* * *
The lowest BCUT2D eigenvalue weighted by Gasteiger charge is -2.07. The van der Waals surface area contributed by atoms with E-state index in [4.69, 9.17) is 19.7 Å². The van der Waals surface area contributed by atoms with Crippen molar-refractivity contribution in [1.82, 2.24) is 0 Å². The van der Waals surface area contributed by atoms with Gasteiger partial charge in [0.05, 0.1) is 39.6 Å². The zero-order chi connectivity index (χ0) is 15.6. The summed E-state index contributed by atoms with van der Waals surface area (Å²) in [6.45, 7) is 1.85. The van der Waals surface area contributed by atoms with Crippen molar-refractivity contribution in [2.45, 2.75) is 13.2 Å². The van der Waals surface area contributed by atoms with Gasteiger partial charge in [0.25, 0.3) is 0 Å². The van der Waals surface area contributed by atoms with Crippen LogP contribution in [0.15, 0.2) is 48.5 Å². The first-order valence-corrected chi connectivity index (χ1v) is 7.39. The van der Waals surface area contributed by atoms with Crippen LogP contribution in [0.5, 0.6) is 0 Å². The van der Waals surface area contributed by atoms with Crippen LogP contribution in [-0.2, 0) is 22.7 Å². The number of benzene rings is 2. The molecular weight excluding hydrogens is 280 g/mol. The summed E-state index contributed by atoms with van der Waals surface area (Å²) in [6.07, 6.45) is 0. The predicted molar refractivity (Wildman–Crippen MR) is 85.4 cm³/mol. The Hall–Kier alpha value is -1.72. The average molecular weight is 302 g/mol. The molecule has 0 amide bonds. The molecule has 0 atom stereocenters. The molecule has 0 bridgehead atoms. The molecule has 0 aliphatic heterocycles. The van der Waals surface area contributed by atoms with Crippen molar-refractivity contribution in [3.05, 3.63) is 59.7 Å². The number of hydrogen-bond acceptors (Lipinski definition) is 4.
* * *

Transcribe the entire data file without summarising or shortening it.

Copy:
The lowest BCUT2D eigenvalue weighted by Gasteiger charge is -2.07. The van der Waals surface area contributed by atoms with E-state index in [4.69, 9.17) is 19.7 Å². The van der Waals surface area contributed by atoms with Crippen molar-refractivity contribution in [1.82, 2.24) is 0 Å². The van der Waals surface area contributed by atoms with Gasteiger partial charge in [0.05, 0.1) is 39.6 Å². The zero-order chi connectivity index (χ0) is 15.6. The summed E-state index contributed by atoms with van der Waals surface area (Å²) in [6.45, 7) is 1.85. The van der Waals surface area contributed by atoms with Crippen molar-refractivity contribution in [2.45, 2.75) is 13.2 Å². The van der Waals surface area contributed by atoms with Gasteiger partial charge in [0.25, 0.3) is 0 Å². The van der Waals surface area contributed by atoms with Crippen LogP contribution in [0.15, 0.2) is 48.5 Å². The first-order valence-corrected chi connectivity index (χ1v) is 7.39. The van der Waals surface area contributed by atoms with Crippen LogP contribution in [0.5, 0.6) is 0 Å². The van der Waals surface area contributed by atoms with Crippen LogP contribution in [-0.2, 0) is 22.7 Å². The number of benzene rings is 2. The molecular weight excluding hydrogens is 280 g/mol. The summed E-state index contributed by atoms with van der Waals surface area (Å²) in [6.07, 6.45) is 0. The predicted molar refractivity (Wildman–Crippen MR) is 85.4 cm³/mol. The Hall–Kier alpha value is -1.72. The average molecular weight is 302 g/mol. The molecule has 0 amide bonds. The molecule has 0 atom stereocenters. The molecule has 0 bridgehead atoms. The molecule has 0 aliphatic heterocycles. The van der Waals surface area contributed by atoms with Crippen molar-refractivity contribution in [3.05, 3.63) is 59.7 Å². The number of hydrogen-bond acceptors (Lipinski definition) is 4.